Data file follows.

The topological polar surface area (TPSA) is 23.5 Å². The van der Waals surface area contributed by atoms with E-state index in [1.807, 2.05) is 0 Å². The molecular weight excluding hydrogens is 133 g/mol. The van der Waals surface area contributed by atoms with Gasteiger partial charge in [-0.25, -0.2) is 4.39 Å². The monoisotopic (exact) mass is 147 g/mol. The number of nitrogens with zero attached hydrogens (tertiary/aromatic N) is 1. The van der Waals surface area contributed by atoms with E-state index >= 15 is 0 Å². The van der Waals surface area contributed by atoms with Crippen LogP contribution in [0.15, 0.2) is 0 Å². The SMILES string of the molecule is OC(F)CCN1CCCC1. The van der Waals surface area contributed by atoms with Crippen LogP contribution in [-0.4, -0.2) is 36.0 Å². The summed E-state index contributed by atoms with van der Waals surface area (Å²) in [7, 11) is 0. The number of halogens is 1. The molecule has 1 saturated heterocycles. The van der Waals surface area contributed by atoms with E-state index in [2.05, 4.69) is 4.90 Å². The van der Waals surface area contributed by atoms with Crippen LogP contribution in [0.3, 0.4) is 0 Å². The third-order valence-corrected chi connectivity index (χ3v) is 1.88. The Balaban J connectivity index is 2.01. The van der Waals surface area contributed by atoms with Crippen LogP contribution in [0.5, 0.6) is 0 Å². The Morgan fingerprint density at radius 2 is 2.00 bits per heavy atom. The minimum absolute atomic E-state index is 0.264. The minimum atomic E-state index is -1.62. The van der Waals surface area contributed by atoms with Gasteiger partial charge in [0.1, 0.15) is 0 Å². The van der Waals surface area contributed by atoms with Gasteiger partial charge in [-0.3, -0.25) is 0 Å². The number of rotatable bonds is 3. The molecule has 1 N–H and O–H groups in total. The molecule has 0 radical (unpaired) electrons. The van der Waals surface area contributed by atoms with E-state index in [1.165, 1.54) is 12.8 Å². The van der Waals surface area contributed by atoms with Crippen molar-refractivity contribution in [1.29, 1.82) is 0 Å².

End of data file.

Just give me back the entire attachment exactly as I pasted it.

The topological polar surface area (TPSA) is 23.5 Å². The van der Waals surface area contributed by atoms with E-state index in [1.807, 2.05) is 0 Å². The molecular weight excluding hydrogens is 133 g/mol. The van der Waals surface area contributed by atoms with Gasteiger partial charge in [-0.25, -0.2) is 4.39 Å². The monoisotopic (exact) mass is 147 g/mol. The number of nitrogens with zero attached hydrogens (tertiary/aromatic N) is 1. The van der Waals surface area contributed by atoms with E-state index >= 15 is 0 Å². The van der Waals surface area contributed by atoms with Crippen LogP contribution in [0.15, 0.2) is 0 Å². The SMILES string of the molecule is OC(F)CCN1CCCC1. The van der Waals surface area contributed by atoms with Crippen LogP contribution in [-0.4, -0.2) is 36.0 Å². The summed E-state index contributed by atoms with van der Waals surface area (Å²) in [7, 11) is 0. The number of halogens is 1. The molecule has 1 saturated heterocycles. The van der Waals surface area contributed by atoms with E-state index in [2.05, 4.69) is 4.90 Å². The van der Waals surface area contributed by atoms with Crippen LogP contribution in [0.3, 0.4) is 0 Å². The third-order valence-corrected chi connectivity index (χ3v) is 1.88. The Balaban J connectivity index is 2.01. The van der Waals surface area contributed by atoms with Crippen LogP contribution in [0.5, 0.6) is 0 Å². The Morgan fingerprint density at radius 2 is 2.00 bits per heavy atom. The minimum absolute atomic E-state index is 0.264. The minimum atomic E-state index is -1.62. The van der Waals surface area contributed by atoms with Gasteiger partial charge in [0.1, 0.15) is 0 Å². The van der Waals surface area contributed by atoms with Gasteiger partial charge in [-0.3, -0.25) is 0 Å². The number of rotatable bonds is 3. The molecule has 1 N–H and O–H groups in total. The molecule has 0 radical (unpaired) electrons. The van der Waals surface area contributed by atoms with E-state index in [1.165, 1.54) is 12.8 Å². The van der Waals surface area contributed by atoms with Crippen molar-refractivity contribution in [1.29, 1.82) is 0 Å².